Conflict Alerts # 162, 16 September 2020
In the news
On 3 September, the draft of the 20th Amendment to the Constitution of Sri Lanka was issued as a Gazette notification with Cabinet approval. Due to various objections voiced, by both - the members of the opposition and the ruling party, the process of tabling the draft has been halted.
Prime Minister Mahinda Rajapaksa has appointed a Committee to study the proposed draft and suggest recommendations.
The Minister of Education and Chairman of the SLPP Prof GL Peiris who heads the Committee stated: "the present government would allow and consider the views of the people, especially in the formulation of a constitution."
Issues at large
First, the crucial changes under the proposed 20A to the Constitution. Under this, the President is granted more power in terms of appointments to both Independent Commissions and high-ranking offices alongside complete legal immunity. However, the duties and functions of the Presidential office are not specified. The Constitutional Council is to be replaced with a Parliamentary Council that has no civil society representation. The limit on the number of Cabinet members is removed, and the Parliament can be dissolved in one year and include dual citizens. Hence with the 20A, the authority of the Executive Presidency that was curtailed by the 19A will be fully restored. This could be considered as the wish of the majority that voted for the two-third mandate as they believed that the 19A compromised the President's capability to act with decisiveness.
Second, the draft 20A has been met with objections by several parties. The leader of the Opposition, Sajith Premadasa, claimed: "the proposed amendment to the constitution is a first step towards a dictatorship." Surprisingly, MP Asanka Navarathna representing the SLPP also objected to the draft stating that "the 20th amendment looks like a document prepared in a hurry for someone's personal need." Consequently, the issue will remain under scrutiny for two weeks until the draft is revised and presented to the Cabinet for approval. As Energy Minister Udaya Gammanpila commented "It's a progressive decision taken by the government to give a two-week period for public opinions till the draft is tabled in Parliament. Any mistakes in the draft amendment can be corrected at the committee stage." displaying more transparency than when the 19A was passed by the previous government.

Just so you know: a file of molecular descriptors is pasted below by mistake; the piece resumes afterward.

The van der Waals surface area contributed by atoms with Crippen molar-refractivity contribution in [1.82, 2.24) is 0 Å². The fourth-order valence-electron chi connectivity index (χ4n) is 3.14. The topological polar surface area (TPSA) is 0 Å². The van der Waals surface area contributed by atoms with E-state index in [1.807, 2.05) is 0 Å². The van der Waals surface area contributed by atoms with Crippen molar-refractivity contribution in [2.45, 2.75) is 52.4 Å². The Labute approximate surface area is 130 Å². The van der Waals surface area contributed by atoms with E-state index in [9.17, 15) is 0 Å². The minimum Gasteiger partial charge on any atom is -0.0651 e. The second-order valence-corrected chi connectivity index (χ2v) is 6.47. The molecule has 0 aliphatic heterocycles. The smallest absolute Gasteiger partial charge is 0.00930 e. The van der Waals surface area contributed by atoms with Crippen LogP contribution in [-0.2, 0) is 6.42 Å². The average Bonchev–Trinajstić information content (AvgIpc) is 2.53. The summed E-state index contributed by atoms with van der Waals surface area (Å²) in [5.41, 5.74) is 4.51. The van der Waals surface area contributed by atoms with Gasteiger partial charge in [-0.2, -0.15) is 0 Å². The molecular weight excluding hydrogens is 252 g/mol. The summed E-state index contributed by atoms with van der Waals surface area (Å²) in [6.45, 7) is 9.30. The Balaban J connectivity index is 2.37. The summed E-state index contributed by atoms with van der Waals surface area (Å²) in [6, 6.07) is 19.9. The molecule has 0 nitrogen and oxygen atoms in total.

Third, the international response. The UN High Commissioner for Human Rights Michelle Bachelet has expressed her concern as the proposal may deter the independence of the National Human Rights Commission.
While the return of the Executive Presidency with the restored powers might have been the wish of the citizens, there are multiple risks involving the proposed 20A. Notably, the Rajapaksas will be established at the top, as the dual citizen provision will allow Basil Rajapaksa to obtain a Parliamentary seat via the National List.
Similarly, the removal on the limit of Cabinet Members can see the return of oversized Cabinets that will prey on public funding.
Lack of civil society representation may result in corruption remaining undetected, and there will be less opportunity for the public to challenge Bills passed by the Parliament.
However, if the trust inspired by President Gotabaya Rajapaksa is not misplaced, then the 20A will allow for the government to rectify the chaotic situation created by the 19A and restore political stability within the country.